Jimmy Giles

Nothing will cheer the heart of a writer like a grand review of a published book. Today when I read my messages, this one was first and it blessed me in a way that is hard to explain. So I'll let you read it.

Jimmy Giles is as delightful as his smile. And Clarksdale, Mississippi is proud and blessed to boast that he is at the heart of this Delta town in many ways. He runs the tourism center, which is prominently located in the Old Greyhound Bus Station, a significant landmark in historic downtown Clarksdale. And something else just as significant ... Jimmy is a graduate of our dear old CHS (Clarksdale High School) well ... maybe a few years before me, and it was not until this summer that I met him for the first time. In fact, he was responsible for my very successful book signing in Clarksdale (at the Bus Station) on the same day as the Sunflower River Blues Festival! I'll never forget it! 

Here's Jimmy's review, for which I will always be grateful—

If I could vote right now, you would be the 2013 Pulitzer winner. The Mississippi Boys is magnificent! I love the way you write and this one is in the top five of my favorite books, EVER!  It has been a long, long time since I've read a book that has touched me like this one.
The history of The "War of Northern Aggression," as I like to call it when talking to Yankees, as you told it left me with all my pride showing both from the point of how the South, with its lack of material and manpower to place on the field of battle, acquitted themselves, and how our Mississippians showed what they were made of as well.  But the death of Stonewall touched me deeply even though I was familiar with how he left us and it was no surprise, I still suffered some anxiety when I read how you described it. The last time I felt that way about a public official was when President Roosevelt died very close to my birthday on April 12, 1945. 
The greatest feelings I had came from the way you made me feel like a member of the Payne family or at least a dear friend and when we lost Ben, I could hardly believe it. I felt great joy when you brought Cassie into the family and read that part with great happiness because we have a family friend whose daughter is named Cassie and each time I read her name I saw our Cassie. I almost cried when Thomas and Henry were killed in battle and even worse when I thought Jonathan had been killed, but felt so good when I found that it was a head wound from which he would recover. I always thought from the day he laid eyes on Cassie that he would one day be her husband … that was a nice twist even though we had to lose her husband in battle.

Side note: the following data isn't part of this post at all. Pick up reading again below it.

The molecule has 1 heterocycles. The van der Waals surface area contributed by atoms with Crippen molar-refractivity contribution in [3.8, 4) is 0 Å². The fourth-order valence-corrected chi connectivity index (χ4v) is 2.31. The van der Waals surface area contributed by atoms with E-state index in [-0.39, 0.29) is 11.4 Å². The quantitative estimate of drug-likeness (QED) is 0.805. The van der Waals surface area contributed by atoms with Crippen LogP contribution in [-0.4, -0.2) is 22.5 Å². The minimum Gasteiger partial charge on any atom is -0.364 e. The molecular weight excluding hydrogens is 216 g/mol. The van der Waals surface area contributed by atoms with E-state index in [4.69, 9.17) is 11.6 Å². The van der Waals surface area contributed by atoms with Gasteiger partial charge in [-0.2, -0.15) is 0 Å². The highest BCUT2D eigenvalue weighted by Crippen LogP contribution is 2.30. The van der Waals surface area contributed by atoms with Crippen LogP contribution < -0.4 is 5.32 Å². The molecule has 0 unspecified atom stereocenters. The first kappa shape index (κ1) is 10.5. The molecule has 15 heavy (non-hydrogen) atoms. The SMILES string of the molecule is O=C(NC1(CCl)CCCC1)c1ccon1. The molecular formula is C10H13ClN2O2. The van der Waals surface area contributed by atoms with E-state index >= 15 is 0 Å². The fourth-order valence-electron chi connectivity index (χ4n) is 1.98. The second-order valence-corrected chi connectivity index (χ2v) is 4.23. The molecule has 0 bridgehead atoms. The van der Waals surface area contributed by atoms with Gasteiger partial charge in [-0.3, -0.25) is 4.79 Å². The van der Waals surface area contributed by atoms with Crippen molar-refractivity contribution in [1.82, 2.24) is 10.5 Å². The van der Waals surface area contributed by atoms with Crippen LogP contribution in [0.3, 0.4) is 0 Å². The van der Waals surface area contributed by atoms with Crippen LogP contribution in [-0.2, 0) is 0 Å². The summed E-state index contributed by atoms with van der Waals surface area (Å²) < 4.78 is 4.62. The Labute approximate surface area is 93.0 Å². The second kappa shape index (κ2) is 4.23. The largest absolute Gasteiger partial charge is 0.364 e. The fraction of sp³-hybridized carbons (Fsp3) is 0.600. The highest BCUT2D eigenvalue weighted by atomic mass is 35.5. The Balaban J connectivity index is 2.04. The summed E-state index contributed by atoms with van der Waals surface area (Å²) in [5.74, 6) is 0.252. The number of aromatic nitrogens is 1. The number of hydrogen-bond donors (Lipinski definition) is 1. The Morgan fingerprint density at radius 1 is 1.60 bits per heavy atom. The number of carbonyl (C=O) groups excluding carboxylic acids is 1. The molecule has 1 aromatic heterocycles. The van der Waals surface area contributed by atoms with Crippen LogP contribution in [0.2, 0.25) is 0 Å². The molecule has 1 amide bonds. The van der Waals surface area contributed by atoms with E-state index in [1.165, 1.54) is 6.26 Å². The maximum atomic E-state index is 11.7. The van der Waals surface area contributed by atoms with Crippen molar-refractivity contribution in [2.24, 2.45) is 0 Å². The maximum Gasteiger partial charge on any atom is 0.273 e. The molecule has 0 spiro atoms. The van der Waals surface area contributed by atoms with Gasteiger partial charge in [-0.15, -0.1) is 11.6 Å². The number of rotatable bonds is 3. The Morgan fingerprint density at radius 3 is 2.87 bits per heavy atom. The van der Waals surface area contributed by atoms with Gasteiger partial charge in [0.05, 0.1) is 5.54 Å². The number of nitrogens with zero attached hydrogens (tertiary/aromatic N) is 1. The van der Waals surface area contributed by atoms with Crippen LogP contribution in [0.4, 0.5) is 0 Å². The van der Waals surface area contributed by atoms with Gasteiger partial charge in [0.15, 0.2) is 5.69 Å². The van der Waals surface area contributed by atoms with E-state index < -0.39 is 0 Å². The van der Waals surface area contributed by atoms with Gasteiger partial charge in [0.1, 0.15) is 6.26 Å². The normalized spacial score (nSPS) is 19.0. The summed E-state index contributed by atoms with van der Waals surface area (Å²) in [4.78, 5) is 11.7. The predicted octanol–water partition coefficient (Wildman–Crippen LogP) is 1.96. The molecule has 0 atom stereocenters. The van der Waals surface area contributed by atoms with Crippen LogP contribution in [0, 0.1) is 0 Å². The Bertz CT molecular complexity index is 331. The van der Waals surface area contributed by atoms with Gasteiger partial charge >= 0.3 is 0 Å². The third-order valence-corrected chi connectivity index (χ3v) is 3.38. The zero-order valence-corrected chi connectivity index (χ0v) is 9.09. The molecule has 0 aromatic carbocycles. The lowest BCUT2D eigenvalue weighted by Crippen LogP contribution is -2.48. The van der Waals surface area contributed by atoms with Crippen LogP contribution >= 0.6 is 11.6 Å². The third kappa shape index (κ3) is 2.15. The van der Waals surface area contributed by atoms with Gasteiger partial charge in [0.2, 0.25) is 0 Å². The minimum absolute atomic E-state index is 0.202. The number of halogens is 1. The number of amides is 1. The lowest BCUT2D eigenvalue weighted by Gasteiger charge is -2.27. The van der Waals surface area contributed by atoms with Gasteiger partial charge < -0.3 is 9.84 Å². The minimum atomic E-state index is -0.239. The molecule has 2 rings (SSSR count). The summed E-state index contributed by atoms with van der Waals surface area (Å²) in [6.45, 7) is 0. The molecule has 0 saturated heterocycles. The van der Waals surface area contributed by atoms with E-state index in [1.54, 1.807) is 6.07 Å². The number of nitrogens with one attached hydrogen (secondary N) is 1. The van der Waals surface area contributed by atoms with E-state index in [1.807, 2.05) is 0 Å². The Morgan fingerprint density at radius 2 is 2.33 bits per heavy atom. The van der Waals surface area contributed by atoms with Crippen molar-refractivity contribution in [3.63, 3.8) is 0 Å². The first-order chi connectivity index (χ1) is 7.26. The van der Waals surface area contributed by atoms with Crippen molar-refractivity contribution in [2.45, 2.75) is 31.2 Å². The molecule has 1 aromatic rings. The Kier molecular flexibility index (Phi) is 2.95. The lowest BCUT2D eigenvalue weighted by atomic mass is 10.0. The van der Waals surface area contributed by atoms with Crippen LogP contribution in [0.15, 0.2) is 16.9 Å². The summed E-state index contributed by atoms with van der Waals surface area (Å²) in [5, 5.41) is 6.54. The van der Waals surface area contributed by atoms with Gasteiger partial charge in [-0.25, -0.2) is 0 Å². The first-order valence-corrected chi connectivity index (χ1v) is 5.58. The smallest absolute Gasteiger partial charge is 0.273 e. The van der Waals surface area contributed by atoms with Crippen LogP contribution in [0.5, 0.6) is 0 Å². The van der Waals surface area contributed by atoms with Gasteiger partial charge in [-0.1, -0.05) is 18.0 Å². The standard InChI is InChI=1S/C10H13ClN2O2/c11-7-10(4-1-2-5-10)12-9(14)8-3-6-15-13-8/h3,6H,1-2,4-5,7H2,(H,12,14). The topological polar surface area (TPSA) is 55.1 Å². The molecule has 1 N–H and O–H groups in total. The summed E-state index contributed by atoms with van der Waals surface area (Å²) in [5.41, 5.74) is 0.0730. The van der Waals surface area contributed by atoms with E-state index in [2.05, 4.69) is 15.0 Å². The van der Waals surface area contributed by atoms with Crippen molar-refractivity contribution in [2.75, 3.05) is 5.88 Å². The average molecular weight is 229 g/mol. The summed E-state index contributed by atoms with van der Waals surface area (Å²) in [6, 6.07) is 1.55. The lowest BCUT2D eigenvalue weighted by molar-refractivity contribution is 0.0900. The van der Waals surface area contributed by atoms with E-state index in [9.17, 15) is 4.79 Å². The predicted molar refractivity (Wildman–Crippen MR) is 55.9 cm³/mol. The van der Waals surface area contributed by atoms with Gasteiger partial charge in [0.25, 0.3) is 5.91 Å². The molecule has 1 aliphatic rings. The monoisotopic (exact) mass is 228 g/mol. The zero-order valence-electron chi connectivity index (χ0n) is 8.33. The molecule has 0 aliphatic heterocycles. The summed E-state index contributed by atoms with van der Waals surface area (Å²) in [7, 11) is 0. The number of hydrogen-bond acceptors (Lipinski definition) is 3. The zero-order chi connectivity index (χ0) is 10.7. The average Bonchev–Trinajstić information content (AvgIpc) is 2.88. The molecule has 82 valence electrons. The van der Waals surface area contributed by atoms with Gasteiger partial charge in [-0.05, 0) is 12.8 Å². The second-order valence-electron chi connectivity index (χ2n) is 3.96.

Thank you, also, for making Isaac come home when he was so young and ran away to "join up."  I knew he'd make it 'cause you wrote a book about his house … that's cheating, I know, but I have the book on my book shelf and every time I'd replace The Mississippi Boys, it would slide in next to Isaac's House, which is my next Gaddy read. 
How can we discuss this marvelous writing without commenting on what a commanding person Rachel is?  I would have to say she pretty well led the Payne family and was their mainstay in all meanings of the word.  Reminded me of what you must mean to your family.
Thank you for writing that book for us and I hope everyone on both sides of the battle lines will read this one.
Also, anyone reading it without emotion needs to have some mental tests performed on them, 'cause surely "they ain't all there"!
Again, my thanks for not only writing this magnificent piece of literature, but also for being my newest Literary Friend.  I'd say you just passed Thomas Harris in that regard.

Best regards,

Jane Bennett Gaddy
Trinity, FLA


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